User objective. These are the user needs; needs that the user wants to fulfill. Things like buying, chatting with friends, reading news, or reservation for dinner.
Business objective. These are the things that you want the user to do. A company would be into selling items or providing a service.
A clear idea about the objective helps in making an efficient user flow.
Creating flow outline
Before creating the flow, a designer needs to create a flow outline. Flow outline helps to get a rough impression of the flow structure. It is always a good practice to start with an outline to avoid a large number of corrections in the actual flowchart. Apart for tidying up corrections, outlines also help maintain focus on the key themes of the user experience when performing a particular task.
The key themes are nothing but:
• User roles. What kind of users/personas are accessing the product?
• Objectives. What do the user and the business intend to achieve with the product?
• Entry points. How does the user gain access to the product?
A note here. It is suggested to build a workflow around content. Working around content provides a more accurate assessment of steps (or pages) required for the complete user experience in achieving the task.
Here are some methods for building workflow outlines:
• Writing-first approach
The writing-first approach helps to build a common understanding of product structure, i.e., in a website, it aids in understanding what each page serves to do.
You start with questions about what to do followed by action description in square brackets.
Ex. For creating an account on a website
The writing-first method involves statements or questions followed by action responses. As a result, it becomes quite lengthy and more laborious for faster deduction. For a quicker process, you can use the shorthand approach.
• Shorthand approach
While the writing-first method has statement-action pairs following each other, the shorthand approach is a bit graphical. A line separates the step having statement or question at top and action at the bottom. The following step (statement-action pair) has an arrow connecting it to the preceding step.
It might seem redundant, but let me put it out there. Keep track of the entry points. The motivation of customer changes but the needs of the customer stay the same. This change in motivation is because of that fact that any product on the web gets accessed through different means, i.e. access as direct traffic, referrals, organic searches. Let’s simplify with an example.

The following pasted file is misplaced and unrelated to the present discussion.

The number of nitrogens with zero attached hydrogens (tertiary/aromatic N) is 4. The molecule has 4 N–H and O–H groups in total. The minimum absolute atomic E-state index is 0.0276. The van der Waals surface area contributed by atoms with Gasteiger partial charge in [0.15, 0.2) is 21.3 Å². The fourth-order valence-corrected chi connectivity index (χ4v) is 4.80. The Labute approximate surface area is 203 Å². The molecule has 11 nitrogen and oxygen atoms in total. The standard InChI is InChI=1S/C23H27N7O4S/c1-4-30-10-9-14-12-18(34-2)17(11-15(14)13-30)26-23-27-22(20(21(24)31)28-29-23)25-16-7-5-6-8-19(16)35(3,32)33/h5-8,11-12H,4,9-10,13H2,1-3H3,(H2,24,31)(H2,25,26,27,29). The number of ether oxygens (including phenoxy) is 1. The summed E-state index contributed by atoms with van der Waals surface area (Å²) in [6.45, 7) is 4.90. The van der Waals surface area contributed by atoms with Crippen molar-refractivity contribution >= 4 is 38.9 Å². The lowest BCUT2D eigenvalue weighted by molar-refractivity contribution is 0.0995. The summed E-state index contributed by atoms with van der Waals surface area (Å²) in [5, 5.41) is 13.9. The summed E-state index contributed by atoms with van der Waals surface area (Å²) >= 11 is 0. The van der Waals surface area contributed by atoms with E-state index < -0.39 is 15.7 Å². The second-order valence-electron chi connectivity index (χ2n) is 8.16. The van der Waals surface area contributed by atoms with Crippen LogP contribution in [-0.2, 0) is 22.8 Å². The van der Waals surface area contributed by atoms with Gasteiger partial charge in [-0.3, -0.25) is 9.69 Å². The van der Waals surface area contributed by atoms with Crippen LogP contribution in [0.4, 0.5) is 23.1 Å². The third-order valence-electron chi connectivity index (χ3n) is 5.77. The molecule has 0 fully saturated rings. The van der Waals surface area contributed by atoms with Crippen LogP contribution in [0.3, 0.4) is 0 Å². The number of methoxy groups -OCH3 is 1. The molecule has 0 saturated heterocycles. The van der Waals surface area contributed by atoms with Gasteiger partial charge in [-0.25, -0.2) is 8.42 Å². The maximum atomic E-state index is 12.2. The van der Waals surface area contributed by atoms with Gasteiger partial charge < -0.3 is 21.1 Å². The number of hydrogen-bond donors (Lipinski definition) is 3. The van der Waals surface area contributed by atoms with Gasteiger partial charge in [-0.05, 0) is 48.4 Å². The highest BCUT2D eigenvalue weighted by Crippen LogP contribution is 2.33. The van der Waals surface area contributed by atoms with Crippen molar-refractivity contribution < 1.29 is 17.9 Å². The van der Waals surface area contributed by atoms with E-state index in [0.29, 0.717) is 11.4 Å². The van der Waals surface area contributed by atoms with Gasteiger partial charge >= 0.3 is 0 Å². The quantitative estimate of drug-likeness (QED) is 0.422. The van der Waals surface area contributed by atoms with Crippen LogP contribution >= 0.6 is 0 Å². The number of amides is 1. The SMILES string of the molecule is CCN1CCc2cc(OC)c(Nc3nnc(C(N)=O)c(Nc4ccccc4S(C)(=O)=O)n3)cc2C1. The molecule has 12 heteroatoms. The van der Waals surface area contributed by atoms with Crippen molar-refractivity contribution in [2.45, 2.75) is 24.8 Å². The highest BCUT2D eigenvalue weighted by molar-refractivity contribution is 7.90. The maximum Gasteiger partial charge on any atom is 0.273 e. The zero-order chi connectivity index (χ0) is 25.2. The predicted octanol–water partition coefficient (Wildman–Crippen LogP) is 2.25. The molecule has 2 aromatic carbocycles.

Suppose you are looking to buy a smart TV.
1. You search the term ‘smart TV’ on a search engine (say Google)
. You look at various TV reviews
3. Then, you finally decide on one and click on the buy link
4. Fill all the address and payment details and checkout
1. You go to Sony’s official page
2. Search for a TV, select the one you like and click on buy
3. Then, fill all the address and payment details and checkout
In the first case, you were only looking for a smart TV regardless of brand. In the second case, however, you were specific about getting a Sony TV.
For both cases, the motivations are different, so the entry points are different. The entry point of users is not something a designer can skim or skip over while creating the workflow structure.
Sketching and prototyping flow
After setting up the basic structure, we move towards the user perspective. The transformation of user flow structure into low-fidelity sketches or mock-ups shows how the user will view them when they go live. Sketching and prototyping are the closest to the actual product design user flow before the final structure gets finalized. It is unique in the sense that the designer gets to see how the potential users will view the product flow.
It gives the complete idea of a product flow which is vital. Why? That's because it helps test idea with users. Any design process is about correction and iteration. A product flow prototype aids in getting the users on-board with the design and reveal the potential improvements. Prototyping before flow helps evaluate the alignment of ideas and designs to match both the user and business objective.
There are some elements that still we haven’t discussed. Up until now, we talked about product flows with single goals. But, what about multiple objective user flows? For more than one objective, there is Stacked User Flow. Stacked User Flows help achieve multiple goals. Another aspect of designing user flow is communication. Communication with users helps to get a clearer picture of their perceptions, usage patterns, and preferences. This insight helps to put or reduce the emphasis on elements based on the feedbacks.
There will be transitions in user experience. For a strong user flow, the key is to lessen these transitions and frictions. The more shifts you can eliminate, the better. The thing is, negative transitions (ex. going back to the homepage from an article) have much more impact than positive transitions (ex. Seeing a thank you after purchase). So, positive or negative, a designer needs to ensure their design are as much friction-free as possible. Last but not least, every element needs testing. Layout, content, value proposition, product info, call to action, all need thorough and repeated testing to find frictions and help understand users better in the view of being able to provide a seamless product user flow.